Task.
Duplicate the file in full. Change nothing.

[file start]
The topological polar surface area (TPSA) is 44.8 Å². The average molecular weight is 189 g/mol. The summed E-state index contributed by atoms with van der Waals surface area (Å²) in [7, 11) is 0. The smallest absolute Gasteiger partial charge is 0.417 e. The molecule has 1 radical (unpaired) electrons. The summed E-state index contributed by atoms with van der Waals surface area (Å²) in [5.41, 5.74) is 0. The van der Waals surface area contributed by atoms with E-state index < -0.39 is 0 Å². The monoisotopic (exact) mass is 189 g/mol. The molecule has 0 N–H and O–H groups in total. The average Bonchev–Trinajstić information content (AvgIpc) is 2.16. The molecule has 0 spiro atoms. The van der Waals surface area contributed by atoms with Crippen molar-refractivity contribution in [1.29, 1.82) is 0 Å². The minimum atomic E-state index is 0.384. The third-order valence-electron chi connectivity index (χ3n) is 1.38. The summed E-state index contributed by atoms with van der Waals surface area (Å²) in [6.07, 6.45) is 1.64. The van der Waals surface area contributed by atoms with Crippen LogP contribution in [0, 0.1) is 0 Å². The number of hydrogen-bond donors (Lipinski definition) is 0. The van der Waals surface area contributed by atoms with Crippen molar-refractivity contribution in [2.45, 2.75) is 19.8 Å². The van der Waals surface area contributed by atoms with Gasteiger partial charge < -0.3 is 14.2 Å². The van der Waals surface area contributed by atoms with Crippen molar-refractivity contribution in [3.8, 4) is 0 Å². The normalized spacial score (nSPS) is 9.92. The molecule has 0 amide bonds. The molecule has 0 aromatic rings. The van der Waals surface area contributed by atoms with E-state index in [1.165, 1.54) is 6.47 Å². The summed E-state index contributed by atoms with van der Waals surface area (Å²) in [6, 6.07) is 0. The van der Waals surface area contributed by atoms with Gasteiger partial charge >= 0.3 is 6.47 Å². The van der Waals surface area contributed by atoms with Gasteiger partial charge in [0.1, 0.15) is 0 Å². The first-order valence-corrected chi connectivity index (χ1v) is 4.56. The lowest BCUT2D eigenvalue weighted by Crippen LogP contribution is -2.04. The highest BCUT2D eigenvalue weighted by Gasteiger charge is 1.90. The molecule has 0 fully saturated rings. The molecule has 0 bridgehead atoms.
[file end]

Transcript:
The topological polar surface area (TPSA) is 44.8 Å². The average molecular weight is 189 g/mol. The summed E-state index contributed by atoms with van der Waals surface area (Å²) in [7, 11) is 0. The smallest absolute Gasteiger partial charge is 0.417 e. The molecule has 1 radical (unpaired) electrons. The summed E-state index contributed by atoms with van der Waals surface area (Å²) in [5.41, 5.74) is 0. The van der Waals surface area contributed by atoms with E-state index < -0.39 is 0 Å². The monoisotopic (exact) mass is 189 g/mol. The molecule has 0 N–H and O–H groups in total. The average Bonchev–Trinajstić information content (AvgIpc) is 2.16. The molecule has 0 spiro atoms. The van der Waals surface area contributed by atoms with Crippen molar-refractivity contribution in [1.29, 1.82) is 0 Å². The minimum atomic E-state index is 0.384. The third-order valence-electron chi connectivity index (χ3n) is 1.38. The summed E-state index contributed by atoms with van der Waals surface area (Å²) in [6.07, 6.45) is 1.64. The van der Waals surface area contributed by atoms with Crippen LogP contribution in [0, 0.1) is 0 Å². The number of hydrogen-bond donors (Lipinski definition) is 0. The van der Waals surface area contributed by atoms with Crippen molar-refractivity contribution in [2.45, 2.75) is 19.8 Å². The van der Waals surface area contributed by atoms with Gasteiger partial charge < -0.3 is 14.2 Å². The van der Waals surface area contributed by atoms with Crippen molar-refractivity contribution in [3.8, 4) is 0 Å². The normalized spacial score (nSPS) is 9.92. The molecule has 0 amide bonds. The molecule has 0 aromatic rings. The van der Waals surface area contributed by atoms with E-state index in [1.165, 1.54) is 6.47 Å². The summed E-state index contributed by atoms with van der Waals surface area (Å²) in [6, 6.07) is 0. The van der Waals surface area contributed by atoms with Gasteiger partial charge >= 0.3 is 6.47 Å². The van der Waals surface area contributed by atoms with Gasteiger partial charge in [0.1, 0.15) is 0 Å². The first-order valence-corrected chi connectivity index (χ1v) is 4.56. The lowest BCUT2D eigenvalue weighted by Crippen LogP contribution is -2.04. The highest BCUT2D eigenvalue weighted by Gasteiger charge is 1.90. The molecule has 0 fully saturated rings. The molecule has 0 bridgehead atoms.